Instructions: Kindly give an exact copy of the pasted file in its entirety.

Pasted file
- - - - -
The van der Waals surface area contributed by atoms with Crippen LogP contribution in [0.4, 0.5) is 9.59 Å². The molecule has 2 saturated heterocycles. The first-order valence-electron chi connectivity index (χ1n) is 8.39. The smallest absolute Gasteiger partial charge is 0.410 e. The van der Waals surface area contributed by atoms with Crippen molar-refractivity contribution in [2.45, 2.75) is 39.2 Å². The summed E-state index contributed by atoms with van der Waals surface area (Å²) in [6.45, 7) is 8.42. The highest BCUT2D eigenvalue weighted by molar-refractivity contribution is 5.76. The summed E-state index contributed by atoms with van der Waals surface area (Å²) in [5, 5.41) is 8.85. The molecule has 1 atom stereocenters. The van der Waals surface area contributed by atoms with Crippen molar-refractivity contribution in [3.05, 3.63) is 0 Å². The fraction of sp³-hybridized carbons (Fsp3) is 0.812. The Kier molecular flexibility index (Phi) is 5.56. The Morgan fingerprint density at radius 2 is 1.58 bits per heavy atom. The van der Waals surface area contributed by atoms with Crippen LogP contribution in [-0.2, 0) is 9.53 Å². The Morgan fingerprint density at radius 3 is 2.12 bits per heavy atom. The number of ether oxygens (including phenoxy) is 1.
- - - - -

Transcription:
The van der Waals surface area contributed by atoms with Crippen LogP contribution in [0.4, 0.5) is 9.59 Å². The molecule has 2 saturated heterocycles. The first-order valence-electron chi connectivity index (χ1n) is 8.39. The smallest absolute Gasteiger partial charge is 0.410 e. The van der Waals surface area contributed by atoms with Crippen molar-refractivity contribution in [2.45, 2.75) is 39.2 Å². The summed E-state index contributed by atoms with van der Waals surface area (Å²) in [6.45, 7) is 8.42. The highest BCUT2D eigenvalue weighted by molar-refractivity contribution is 5.76. The summed E-state index contributed by atoms with van der Waals surface area (Å²) in [5, 5.41) is 8.85. The molecule has 1 atom stereocenters. The van der Waals surface area contributed by atoms with Crippen molar-refractivity contribution in [3.05, 3.63) is 0 Å². The fraction of sp³-hybridized carbons (Fsp3) is 0.812. The Kier molecular flexibility index (Phi) is 5.56. The Morgan fingerprint density at radius 2 is 1.58 bits per heavy atom. The van der Waals surface area contributed by atoms with Crippen LogP contribution in [-0.2, 0) is 9.53 Å². The Morgan fingerprint density at radius 3 is 2.12 bits per heavy atom. The number of ether oxygens (including phenoxy) is 1.